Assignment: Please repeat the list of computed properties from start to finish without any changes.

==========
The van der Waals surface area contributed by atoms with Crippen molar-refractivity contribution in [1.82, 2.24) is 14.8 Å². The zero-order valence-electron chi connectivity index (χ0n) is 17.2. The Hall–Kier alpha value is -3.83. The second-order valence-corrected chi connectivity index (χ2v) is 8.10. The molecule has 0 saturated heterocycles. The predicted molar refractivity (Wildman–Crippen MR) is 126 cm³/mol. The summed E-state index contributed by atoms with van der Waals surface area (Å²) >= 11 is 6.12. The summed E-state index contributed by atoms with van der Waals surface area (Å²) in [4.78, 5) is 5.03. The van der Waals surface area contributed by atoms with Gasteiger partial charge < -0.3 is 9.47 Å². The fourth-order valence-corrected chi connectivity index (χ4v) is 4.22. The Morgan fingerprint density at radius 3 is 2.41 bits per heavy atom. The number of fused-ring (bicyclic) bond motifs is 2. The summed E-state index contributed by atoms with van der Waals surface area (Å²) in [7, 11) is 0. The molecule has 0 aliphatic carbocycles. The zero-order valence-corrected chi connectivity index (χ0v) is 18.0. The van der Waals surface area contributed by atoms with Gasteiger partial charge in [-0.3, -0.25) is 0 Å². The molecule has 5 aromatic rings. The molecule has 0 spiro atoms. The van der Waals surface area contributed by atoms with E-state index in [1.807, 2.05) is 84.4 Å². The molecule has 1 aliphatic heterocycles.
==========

The van der Waals surface area contributed by atoms with Crippen molar-refractivity contribution in [1.82, 2.24) is 14.8 Å². The zero-order valence-electron chi connectivity index (χ0n) is 17.2. The Hall–Kier alpha value is -3.83. The second-order valence-corrected chi connectivity index (χ2v) is 8.10. The molecule has 0 saturated heterocycles. The predicted molar refractivity (Wildman–Crippen MR) is 126 cm³/mol. The summed E-state index contributed by atoms with van der Waals surface area (Å²) >= 11 is 6.12. The summed E-state index contributed by atoms with van der Waals surface area (Å²) in [4.78, 5) is 5.03. The van der Waals surface area contributed by atoms with Gasteiger partial charge < -0.3 is 9.47 Å². The fourth-order valence-corrected chi connectivity index (χ4v) is 4.22. The Morgan fingerprint density at radius 3 is 2.41 bits per heavy atom. The number of fused-ring (bicyclic) bond motifs is 2. The summed E-state index contributed by atoms with van der Waals surface area (Å²) in [7, 11) is 0. The molecule has 0 aliphatic carbocycles. The zero-order valence-corrected chi connectivity index (χ0v) is 18.0. The van der Waals surface area contributed by atoms with Gasteiger partial charge in [-0.3, -0.25) is 0 Å². The molecule has 5 aromatic rings. The molecule has 0 spiro atoms. The van der Waals surface area contributed by atoms with E-state index in [1.807, 2.05) is 84.4 Å². The molecule has 1 aliphatic heterocycles.